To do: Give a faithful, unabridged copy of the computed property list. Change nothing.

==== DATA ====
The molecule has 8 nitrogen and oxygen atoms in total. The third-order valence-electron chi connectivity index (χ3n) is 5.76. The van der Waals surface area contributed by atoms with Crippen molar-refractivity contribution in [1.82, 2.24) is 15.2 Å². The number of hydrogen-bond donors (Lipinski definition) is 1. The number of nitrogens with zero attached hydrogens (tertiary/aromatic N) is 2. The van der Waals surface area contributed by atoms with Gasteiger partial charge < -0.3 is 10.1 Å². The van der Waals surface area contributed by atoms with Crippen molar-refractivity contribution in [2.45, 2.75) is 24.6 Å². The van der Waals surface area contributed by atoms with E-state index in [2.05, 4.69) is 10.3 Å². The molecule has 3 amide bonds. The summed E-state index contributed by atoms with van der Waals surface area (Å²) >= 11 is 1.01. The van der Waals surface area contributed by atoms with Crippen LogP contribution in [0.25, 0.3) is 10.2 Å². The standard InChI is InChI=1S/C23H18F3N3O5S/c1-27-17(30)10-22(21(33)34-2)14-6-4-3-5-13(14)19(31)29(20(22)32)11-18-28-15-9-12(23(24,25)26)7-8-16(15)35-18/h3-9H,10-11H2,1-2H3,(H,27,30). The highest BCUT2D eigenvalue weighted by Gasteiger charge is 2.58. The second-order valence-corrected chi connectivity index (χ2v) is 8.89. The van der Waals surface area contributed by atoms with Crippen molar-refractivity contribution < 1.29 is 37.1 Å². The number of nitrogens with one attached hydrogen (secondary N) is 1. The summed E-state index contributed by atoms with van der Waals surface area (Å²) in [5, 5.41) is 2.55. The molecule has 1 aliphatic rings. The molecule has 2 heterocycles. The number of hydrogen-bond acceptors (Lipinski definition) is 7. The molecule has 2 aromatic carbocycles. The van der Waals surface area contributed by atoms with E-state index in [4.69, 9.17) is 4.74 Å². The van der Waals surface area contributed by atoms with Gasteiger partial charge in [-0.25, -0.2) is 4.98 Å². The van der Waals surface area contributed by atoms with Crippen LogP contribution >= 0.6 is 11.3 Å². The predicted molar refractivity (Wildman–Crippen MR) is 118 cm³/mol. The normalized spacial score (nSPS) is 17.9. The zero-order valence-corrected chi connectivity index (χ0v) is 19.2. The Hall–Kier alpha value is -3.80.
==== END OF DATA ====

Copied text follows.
The molecule has 8 nitrogen and oxygen atoms in total. The third-order valence-electron chi connectivity index (χ3n) is 5.76. The van der Waals surface area contributed by atoms with Crippen molar-refractivity contribution in [1.82, 2.24) is 15.2 Å². The number of hydrogen-bond donors (Lipinski definition) is 1. The number of nitrogens with zero attached hydrogens (tertiary/aromatic N) is 2. The van der Waals surface area contributed by atoms with Gasteiger partial charge < -0.3 is 10.1 Å². The van der Waals surface area contributed by atoms with Crippen molar-refractivity contribution in [2.45, 2.75) is 24.6 Å². The van der Waals surface area contributed by atoms with E-state index in [2.05, 4.69) is 10.3 Å². The molecule has 3 amide bonds. The summed E-state index contributed by atoms with van der Waals surface area (Å²) >= 11 is 1.01. The van der Waals surface area contributed by atoms with Crippen LogP contribution in [0.25, 0.3) is 10.2 Å². The standard InChI is InChI=1S/C23H18F3N3O5S/c1-27-17(30)10-22(21(33)34-2)14-6-4-3-5-13(14)19(31)29(20(22)32)11-18-28-15-9-12(23(24,25)26)7-8-16(15)35-18/h3-9H,10-11H2,1-2H3,(H,27,30). The highest BCUT2D eigenvalue weighted by Gasteiger charge is 2.58. The second-order valence-corrected chi connectivity index (χ2v) is 8.89. The van der Waals surface area contributed by atoms with Crippen molar-refractivity contribution < 1.29 is 37.1 Å². The number of nitrogens with one attached hydrogen (secondary N) is 1. The summed E-state index contributed by atoms with van der Waals surface area (Å²) in [5, 5.41) is 2.55. The molecule has 1 aliphatic rings. The molecule has 2 heterocycles. The number of hydrogen-bond acceptors (Lipinski definition) is 7. The molecule has 2 aromatic carbocycles. The van der Waals surface area contributed by atoms with E-state index in [4.69, 9.17) is 4.74 Å². The van der Waals surface area contributed by atoms with Gasteiger partial charge in [-0.25, -0.2) is 4.98 Å². The van der Waals surface area contributed by atoms with Crippen LogP contribution >= 0.6 is 11.3 Å². The predicted molar refractivity (Wildman–Crippen MR) is 118 cm³/mol. The normalized spacial score (nSPS) is 17.9. The zero-order valence-corrected chi connectivity index (χ0v) is 19.2. The Hall–Kier alpha value is -3.80.